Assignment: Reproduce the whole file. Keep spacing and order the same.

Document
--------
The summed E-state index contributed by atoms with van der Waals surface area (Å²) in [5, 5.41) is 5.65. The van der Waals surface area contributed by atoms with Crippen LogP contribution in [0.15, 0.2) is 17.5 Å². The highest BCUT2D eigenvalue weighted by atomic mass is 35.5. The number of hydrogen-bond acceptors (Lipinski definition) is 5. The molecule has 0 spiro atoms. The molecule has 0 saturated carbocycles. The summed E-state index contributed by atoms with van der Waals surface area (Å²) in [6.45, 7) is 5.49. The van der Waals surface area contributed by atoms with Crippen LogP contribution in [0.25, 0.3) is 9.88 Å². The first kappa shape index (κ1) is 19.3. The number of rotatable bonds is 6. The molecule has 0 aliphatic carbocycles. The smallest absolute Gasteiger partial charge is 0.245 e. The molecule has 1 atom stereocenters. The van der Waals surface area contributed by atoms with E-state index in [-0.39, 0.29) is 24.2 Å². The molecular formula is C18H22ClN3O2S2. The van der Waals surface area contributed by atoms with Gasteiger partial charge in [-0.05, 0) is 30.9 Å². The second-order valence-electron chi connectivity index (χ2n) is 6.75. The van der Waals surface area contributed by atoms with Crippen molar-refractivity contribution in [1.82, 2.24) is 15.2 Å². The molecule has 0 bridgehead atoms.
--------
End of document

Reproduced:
The summed E-state index contributed by atoms with van der Waals surface area (Å²) in [5, 5.41) is 5.65. The van der Waals surface area contributed by atoms with Crippen LogP contribution in [0.15, 0.2) is 17.5 Å². The highest BCUT2D eigenvalue weighted by atomic mass is 35.5. The number of hydrogen-bond acceptors (Lipinski definition) is 5. The molecule has 0 spiro atoms. The molecule has 0 saturated carbocycles. The summed E-state index contributed by atoms with van der Waals surface area (Å²) in [6.45, 7) is 5.49. The van der Waals surface area contributed by atoms with Crippen LogP contribution in [0.25, 0.3) is 9.88 Å². The first kappa shape index (κ1) is 19.3. The number of rotatable bonds is 6. The molecule has 0 aliphatic carbocycles. The smallest absolute Gasteiger partial charge is 0.245 e. The molecule has 1 atom stereocenters. The van der Waals surface area contributed by atoms with E-state index in [-0.39, 0.29) is 24.2 Å². The molecular formula is C18H22ClN3O2S2. The van der Waals surface area contributed by atoms with Gasteiger partial charge in [-0.05, 0) is 30.9 Å². The second-order valence-electron chi connectivity index (χ2n) is 6.75. The van der Waals surface area contributed by atoms with Crippen molar-refractivity contribution in [1.82, 2.24) is 15.2 Å². The molecule has 0 bridgehead atoms.